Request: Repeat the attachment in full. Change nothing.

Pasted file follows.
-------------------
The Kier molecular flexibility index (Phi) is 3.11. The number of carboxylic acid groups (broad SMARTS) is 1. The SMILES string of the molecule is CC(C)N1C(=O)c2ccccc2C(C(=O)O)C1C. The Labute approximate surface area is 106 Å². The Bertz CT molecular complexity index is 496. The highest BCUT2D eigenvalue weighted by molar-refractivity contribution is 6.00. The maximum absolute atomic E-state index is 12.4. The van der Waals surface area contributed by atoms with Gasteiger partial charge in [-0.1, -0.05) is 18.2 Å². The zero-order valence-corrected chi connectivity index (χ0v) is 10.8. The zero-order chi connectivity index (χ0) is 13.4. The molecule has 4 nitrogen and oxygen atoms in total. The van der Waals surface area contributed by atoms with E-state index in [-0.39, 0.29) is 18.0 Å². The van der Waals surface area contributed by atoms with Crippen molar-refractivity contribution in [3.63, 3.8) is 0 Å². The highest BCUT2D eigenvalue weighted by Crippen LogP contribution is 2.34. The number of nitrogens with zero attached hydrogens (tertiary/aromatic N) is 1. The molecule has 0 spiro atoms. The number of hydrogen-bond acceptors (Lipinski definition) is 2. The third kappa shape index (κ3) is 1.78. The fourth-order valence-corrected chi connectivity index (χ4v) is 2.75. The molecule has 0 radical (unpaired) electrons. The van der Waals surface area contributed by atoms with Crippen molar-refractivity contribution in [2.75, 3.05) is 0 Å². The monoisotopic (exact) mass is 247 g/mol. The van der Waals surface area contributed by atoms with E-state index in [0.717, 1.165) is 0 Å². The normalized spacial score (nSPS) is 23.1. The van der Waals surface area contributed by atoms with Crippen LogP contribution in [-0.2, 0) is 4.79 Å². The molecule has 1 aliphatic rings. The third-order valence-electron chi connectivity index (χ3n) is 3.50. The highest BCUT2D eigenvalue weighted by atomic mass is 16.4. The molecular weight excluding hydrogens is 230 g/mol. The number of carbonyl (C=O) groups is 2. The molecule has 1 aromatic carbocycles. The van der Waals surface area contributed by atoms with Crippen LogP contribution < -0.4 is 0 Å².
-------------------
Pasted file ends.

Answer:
The Kier molecular flexibility index (Phi) is 3.11. The number of carboxylic acid groups (broad SMARTS) is 1. The SMILES string of the molecule is CC(C)N1C(=O)c2ccccc2C(C(=O)O)C1C. The Labute approximate surface area is 106 Å². The Bertz CT molecular complexity index is 496. The highest BCUT2D eigenvalue weighted by molar-refractivity contribution is 6.00. The maximum absolute atomic E-state index is 12.4. The van der Waals surface area contributed by atoms with Gasteiger partial charge in [-0.1, -0.05) is 18.2 Å². The zero-order valence-corrected chi connectivity index (χ0v) is 10.8. The zero-order chi connectivity index (χ0) is 13.4. The molecule has 4 nitrogen and oxygen atoms in total. The van der Waals surface area contributed by atoms with E-state index in [-0.39, 0.29) is 18.0 Å². The van der Waals surface area contributed by atoms with Crippen molar-refractivity contribution in [3.63, 3.8) is 0 Å². The highest BCUT2D eigenvalue weighted by Crippen LogP contribution is 2.34. The number of nitrogens with zero attached hydrogens (tertiary/aromatic N) is 1. The molecule has 0 spiro atoms. The number of hydrogen-bond acceptors (Lipinski definition) is 2. The third kappa shape index (κ3) is 1.78. The fourth-order valence-corrected chi connectivity index (χ4v) is 2.75. The molecule has 0 radical (unpaired) electrons. The van der Waals surface area contributed by atoms with Crippen molar-refractivity contribution in [2.75, 3.05) is 0 Å². The monoisotopic (exact) mass is 247 g/mol. The van der Waals surface area contributed by atoms with E-state index in [0.717, 1.165) is 0 Å². The normalized spacial score (nSPS) is 23.1. The van der Waals surface area contributed by atoms with Crippen LogP contribution in [-0.2, 0) is 4.79 Å². The molecule has 1 aliphatic rings. The third-order valence-electron chi connectivity index (χ3n) is 3.50. The highest BCUT2D eigenvalue weighted by atomic mass is 16.4. The molecular weight excluding hydrogens is 230 g/mol. The number of carbonyl (C=O) groups is 2. The molecule has 1 aromatic carbocycles. The van der Waals surface area contributed by atoms with Crippen LogP contribution < -0.4 is 0 Å².